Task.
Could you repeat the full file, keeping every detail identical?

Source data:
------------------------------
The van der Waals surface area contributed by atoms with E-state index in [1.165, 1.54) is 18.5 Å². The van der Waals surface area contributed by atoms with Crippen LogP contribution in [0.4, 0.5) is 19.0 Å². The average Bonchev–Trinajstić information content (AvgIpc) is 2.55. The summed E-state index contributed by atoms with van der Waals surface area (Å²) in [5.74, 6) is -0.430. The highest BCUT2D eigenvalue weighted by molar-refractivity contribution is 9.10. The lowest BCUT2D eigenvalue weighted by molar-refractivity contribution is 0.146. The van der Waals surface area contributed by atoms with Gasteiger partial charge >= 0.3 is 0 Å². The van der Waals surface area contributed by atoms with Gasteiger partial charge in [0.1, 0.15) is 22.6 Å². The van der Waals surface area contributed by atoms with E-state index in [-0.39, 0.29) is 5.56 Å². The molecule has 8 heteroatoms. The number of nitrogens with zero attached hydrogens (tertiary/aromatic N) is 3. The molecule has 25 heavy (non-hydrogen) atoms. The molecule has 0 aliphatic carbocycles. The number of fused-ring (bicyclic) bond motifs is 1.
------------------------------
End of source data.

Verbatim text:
The van der Waals surface area contributed by atoms with E-state index in [1.165, 1.54) is 18.5 Å². The van der Waals surface area contributed by atoms with Crippen LogP contribution in [0.4, 0.5) is 19.0 Å². The average Bonchev–Trinajstić information content (AvgIpc) is 2.55. The summed E-state index contributed by atoms with van der Waals surface area (Å²) in [5.74, 6) is -0.430. The highest BCUT2D eigenvalue weighted by molar-refractivity contribution is 9.10. The lowest BCUT2D eigenvalue weighted by molar-refractivity contribution is 0.146. The van der Waals surface area contributed by atoms with Gasteiger partial charge >= 0.3 is 0 Å². The van der Waals surface area contributed by atoms with Gasteiger partial charge in [0.1, 0.15) is 22.6 Å². The van der Waals surface area contributed by atoms with E-state index in [-0.39, 0.29) is 5.56 Å². The molecule has 8 heteroatoms. The number of nitrogens with zero attached hydrogens (tertiary/aromatic N) is 3. The molecule has 25 heavy (non-hydrogen) atoms. The molecule has 0 aliphatic carbocycles. The number of fused-ring (bicyclic) bond motifs is 1.